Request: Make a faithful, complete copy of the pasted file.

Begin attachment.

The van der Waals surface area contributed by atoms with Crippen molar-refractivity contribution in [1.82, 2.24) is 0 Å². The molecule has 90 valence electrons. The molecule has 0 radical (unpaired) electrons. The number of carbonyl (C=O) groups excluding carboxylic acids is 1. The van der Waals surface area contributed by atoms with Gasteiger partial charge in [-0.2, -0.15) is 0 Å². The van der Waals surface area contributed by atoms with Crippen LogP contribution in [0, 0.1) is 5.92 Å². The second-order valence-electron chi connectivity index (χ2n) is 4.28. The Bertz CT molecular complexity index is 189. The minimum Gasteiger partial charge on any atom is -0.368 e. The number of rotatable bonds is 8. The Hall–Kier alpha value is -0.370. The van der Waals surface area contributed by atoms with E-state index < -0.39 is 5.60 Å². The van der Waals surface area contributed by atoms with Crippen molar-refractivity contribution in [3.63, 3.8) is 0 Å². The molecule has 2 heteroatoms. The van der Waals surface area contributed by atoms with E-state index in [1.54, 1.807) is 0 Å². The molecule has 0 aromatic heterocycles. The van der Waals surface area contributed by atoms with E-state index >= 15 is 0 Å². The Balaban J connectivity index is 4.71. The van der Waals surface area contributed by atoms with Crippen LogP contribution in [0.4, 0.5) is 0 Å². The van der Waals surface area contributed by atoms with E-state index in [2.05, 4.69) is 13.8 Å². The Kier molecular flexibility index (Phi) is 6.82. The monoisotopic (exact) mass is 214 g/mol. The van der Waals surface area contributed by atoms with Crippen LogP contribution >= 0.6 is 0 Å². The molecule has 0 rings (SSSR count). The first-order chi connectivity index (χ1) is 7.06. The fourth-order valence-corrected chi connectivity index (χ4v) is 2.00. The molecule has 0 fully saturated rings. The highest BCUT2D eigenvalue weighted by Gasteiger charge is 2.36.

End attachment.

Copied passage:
The van der Waals surface area contributed by atoms with Crippen molar-refractivity contribution in [1.82, 2.24) is 0 Å². The molecule has 90 valence electrons. The molecule has 0 radical (unpaired) electrons. The number of carbonyl (C=O) groups excluding carboxylic acids is 1. The van der Waals surface area contributed by atoms with Gasteiger partial charge in [-0.2, -0.15) is 0 Å². The van der Waals surface area contributed by atoms with Crippen LogP contribution in [0, 0.1) is 5.92 Å². The second-order valence-electron chi connectivity index (χ2n) is 4.28. The Bertz CT molecular complexity index is 189. The minimum Gasteiger partial charge on any atom is -0.368 e. The number of rotatable bonds is 8. The Hall–Kier alpha value is -0.370. The van der Waals surface area contributed by atoms with E-state index < -0.39 is 5.60 Å². The van der Waals surface area contributed by atoms with Crippen molar-refractivity contribution in [3.63, 3.8) is 0 Å². The molecule has 2 heteroatoms. The van der Waals surface area contributed by atoms with E-state index in [1.54, 1.807) is 0 Å². The molecule has 0 aromatic heterocycles. The van der Waals surface area contributed by atoms with E-state index >= 15 is 0 Å². The Balaban J connectivity index is 4.71. The van der Waals surface area contributed by atoms with Crippen LogP contribution in [0.4, 0.5) is 0 Å². The van der Waals surface area contributed by atoms with E-state index in [2.05, 4.69) is 13.8 Å². The Kier molecular flexibility index (Phi) is 6.82. The monoisotopic (exact) mass is 214 g/mol. The van der Waals surface area contributed by atoms with Crippen LogP contribution >= 0.6 is 0 Å². The molecule has 0 rings (SSSR count). The first-order chi connectivity index (χ1) is 7.06. The fourth-order valence-corrected chi connectivity index (χ4v) is 2.00. The molecule has 0 fully saturated rings. The highest BCUT2D eigenvalue weighted by Gasteiger charge is 2.36.